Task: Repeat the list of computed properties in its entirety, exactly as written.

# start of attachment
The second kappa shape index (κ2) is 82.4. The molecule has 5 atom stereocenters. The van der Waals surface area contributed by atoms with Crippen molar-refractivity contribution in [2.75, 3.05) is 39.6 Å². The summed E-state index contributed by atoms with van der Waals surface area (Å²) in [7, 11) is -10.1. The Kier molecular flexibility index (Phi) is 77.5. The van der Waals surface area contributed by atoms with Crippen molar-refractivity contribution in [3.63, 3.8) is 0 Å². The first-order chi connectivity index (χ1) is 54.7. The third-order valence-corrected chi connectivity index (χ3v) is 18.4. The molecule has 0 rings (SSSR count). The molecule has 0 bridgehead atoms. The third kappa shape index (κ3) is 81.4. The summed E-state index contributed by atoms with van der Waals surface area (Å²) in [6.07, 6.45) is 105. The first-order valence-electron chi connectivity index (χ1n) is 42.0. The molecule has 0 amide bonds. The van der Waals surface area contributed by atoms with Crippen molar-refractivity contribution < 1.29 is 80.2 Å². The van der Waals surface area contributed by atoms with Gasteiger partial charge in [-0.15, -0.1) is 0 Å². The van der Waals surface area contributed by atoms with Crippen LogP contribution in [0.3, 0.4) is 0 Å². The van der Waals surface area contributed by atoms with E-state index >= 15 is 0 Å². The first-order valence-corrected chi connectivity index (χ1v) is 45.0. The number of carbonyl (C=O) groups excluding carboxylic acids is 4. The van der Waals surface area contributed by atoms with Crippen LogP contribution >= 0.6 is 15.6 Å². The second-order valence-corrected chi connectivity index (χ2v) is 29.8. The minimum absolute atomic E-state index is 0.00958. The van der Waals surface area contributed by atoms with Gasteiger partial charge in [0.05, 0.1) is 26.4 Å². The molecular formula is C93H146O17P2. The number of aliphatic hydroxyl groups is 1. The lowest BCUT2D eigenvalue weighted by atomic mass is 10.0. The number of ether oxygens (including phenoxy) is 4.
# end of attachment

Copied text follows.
The second kappa shape index (κ2) is 82.4. The molecule has 5 atom stereocenters. The van der Waals surface area contributed by atoms with Crippen molar-refractivity contribution in [2.75, 3.05) is 39.6 Å². The summed E-state index contributed by atoms with van der Waals surface area (Å²) in [7, 11) is -10.1. The Kier molecular flexibility index (Phi) is 77.5. The van der Waals surface area contributed by atoms with Crippen molar-refractivity contribution in [3.63, 3.8) is 0 Å². The first-order chi connectivity index (χ1) is 54.7. The third-order valence-corrected chi connectivity index (χ3v) is 18.4. The molecule has 0 rings (SSSR count). The molecule has 0 bridgehead atoms. The third kappa shape index (κ3) is 81.4. The summed E-state index contributed by atoms with van der Waals surface area (Å²) in [6.07, 6.45) is 105. The first-order valence-electron chi connectivity index (χ1n) is 42.0. The molecule has 0 amide bonds. The van der Waals surface area contributed by atoms with Crippen molar-refractivity contribution < 1.29 is 80.2 Å². The van der Waals surface area contributed by atoms with Gasteiger partial charge in [-0.15, -0.1) is 0 Å². The van der Waals surface area contributed by atoms with Crippen LogP contribution in [0.3, 0.4) is 0 Å². The van der Waals surface area contributed by atoms with E-state index >= 15 is 0 Å². The first-order valence-corrected chi connectivity index (χ1v) is 45.0. The number of carbonyl (C=O) groups excluding carboxylic acids is 4. The van der Waals surface area contributed by atoms with Crippen LogP contribution >= 0.6 is 15.6 Å². The second-order valence-corrected chi connectivity index (χ2v) is 29.8. The minimum absolute atomic E-state index is 0.00958. The van der Waals surface area contributed by atoms with Gasteiger partial charge in [0.05, 0.1) is 26.4 Å². The molecular formula is C93H146O17P2. The number of aliphatic hydroxyl groups is 1. The lowest BCUT2D eigenvalue weighted by atomic mass is 10.0. The number of ether oxygens (including phenoxy) is 4.